You have an at home espresso machine, and you pull a shot. Then, like that beer commercial several years ago —- bitter espresso face! What do you do? There can be several reasons for bitter espresso, from beans to temperature to cleanliness. Let’s explore the different reasons for common bitterness and some easy solutions.
Is your espresso machine clean?
Start with the easy solution! Are you current on your cleanliness schedule? You can and will receive a bad, bitter taste from espresso machines that are dirty. Follow your manufacturer’s recommendations, and if you need a refill on espresso cleaning tablets take a look at these generic espresso cleaning options. Start with a clean machine, then go from there.
Over time, if you don’t properly clean your espresso maker you will get a buildup of burnt smelling and tasting oils from the beans clinging to the inner workings of the machine. Everything else can be in perfect working order, and your machine may simply be dirty. Eliminate this option first!!
Next, Look at your espresso to find the answer
A quick way to diagnose your bitterness is to look at the crema, which is the foam created through the dispersion of air and carbon dioxide gases from liquid at a high temperature. Does the crema look right?? Is it about 1/10th of the shot (good), or 1/2 the shot (bad)? Or, none at all? If the crema looks “off”… your problem may be in the machine.
So, now that you have a baseline of where your brew stands now, let’s start with the beans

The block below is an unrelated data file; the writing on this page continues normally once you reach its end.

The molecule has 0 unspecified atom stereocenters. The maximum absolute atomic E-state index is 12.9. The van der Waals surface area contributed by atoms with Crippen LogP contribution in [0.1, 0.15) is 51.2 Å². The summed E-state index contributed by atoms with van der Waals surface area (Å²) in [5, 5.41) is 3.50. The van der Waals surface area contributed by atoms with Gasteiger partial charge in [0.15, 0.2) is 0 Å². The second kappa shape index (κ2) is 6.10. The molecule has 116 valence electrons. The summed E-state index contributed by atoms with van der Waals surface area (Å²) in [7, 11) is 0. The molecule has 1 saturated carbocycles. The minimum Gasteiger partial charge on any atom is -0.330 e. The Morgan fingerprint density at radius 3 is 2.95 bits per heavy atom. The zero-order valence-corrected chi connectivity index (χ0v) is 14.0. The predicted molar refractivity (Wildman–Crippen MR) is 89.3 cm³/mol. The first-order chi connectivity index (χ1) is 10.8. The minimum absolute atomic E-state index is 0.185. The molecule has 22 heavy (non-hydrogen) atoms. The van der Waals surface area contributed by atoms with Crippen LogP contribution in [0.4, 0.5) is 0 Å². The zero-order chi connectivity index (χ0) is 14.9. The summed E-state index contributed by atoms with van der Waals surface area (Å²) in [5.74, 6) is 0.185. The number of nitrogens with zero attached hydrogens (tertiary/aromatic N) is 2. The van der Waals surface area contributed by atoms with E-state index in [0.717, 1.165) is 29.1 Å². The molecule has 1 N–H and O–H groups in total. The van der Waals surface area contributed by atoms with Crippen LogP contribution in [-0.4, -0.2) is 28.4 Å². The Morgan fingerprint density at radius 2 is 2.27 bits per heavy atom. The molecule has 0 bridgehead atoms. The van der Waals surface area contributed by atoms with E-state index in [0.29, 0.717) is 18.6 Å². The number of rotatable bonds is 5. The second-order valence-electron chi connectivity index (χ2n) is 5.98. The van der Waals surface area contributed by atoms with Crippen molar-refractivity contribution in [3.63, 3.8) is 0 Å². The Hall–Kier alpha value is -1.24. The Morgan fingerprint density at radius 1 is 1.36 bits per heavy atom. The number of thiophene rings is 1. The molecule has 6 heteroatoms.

Before you even get to the shot…you have to start with the beans. It seems obvious, but start with a high quality Arabica coffee bean. Robusta beans often have a more bitter feel, no matter what you do from that point forward. Use only fresh beans recently roasted.
The beans can also easily be over or under extracted. Extraction is a fancy way to say water running through the grind and pulling the oils and flavor out of the beans and into your delicious (hopefully) shot of espresso. A proper espresso shot takes approximately 25 seconds for the extraction process. Is yours shorter? Longer? If your grind is under extracted, you miss out on flavor. if it’s over extracted, this can often lead to bitterness. Adjust your grind as necessary to get the timing right.
So, if you’re satisfied you’ve got the beans and grind right, let’s check your temperature.
Espresso water temperature should be just under 200 degrees Fahrenheit. This is the ideal temperature, and will produce the best tasting shot, so there you have it. Ensure that your machine has warmed up, and is dispensing water at the proper temperature. This is easily accomplished by checking the temperature as the water passes out of the machine with a kitchen thermometer.
Pulling it all together
Now that you’ve cleaned your espresso machine, perfected your grind, and gotten the temperature and brew duration right, pull another shot. Take a look…how is the crema now? Better? Take a taste. Hopefully you’ve got a great big smile on your face from the fantastic tasting espresso shot you just pulled!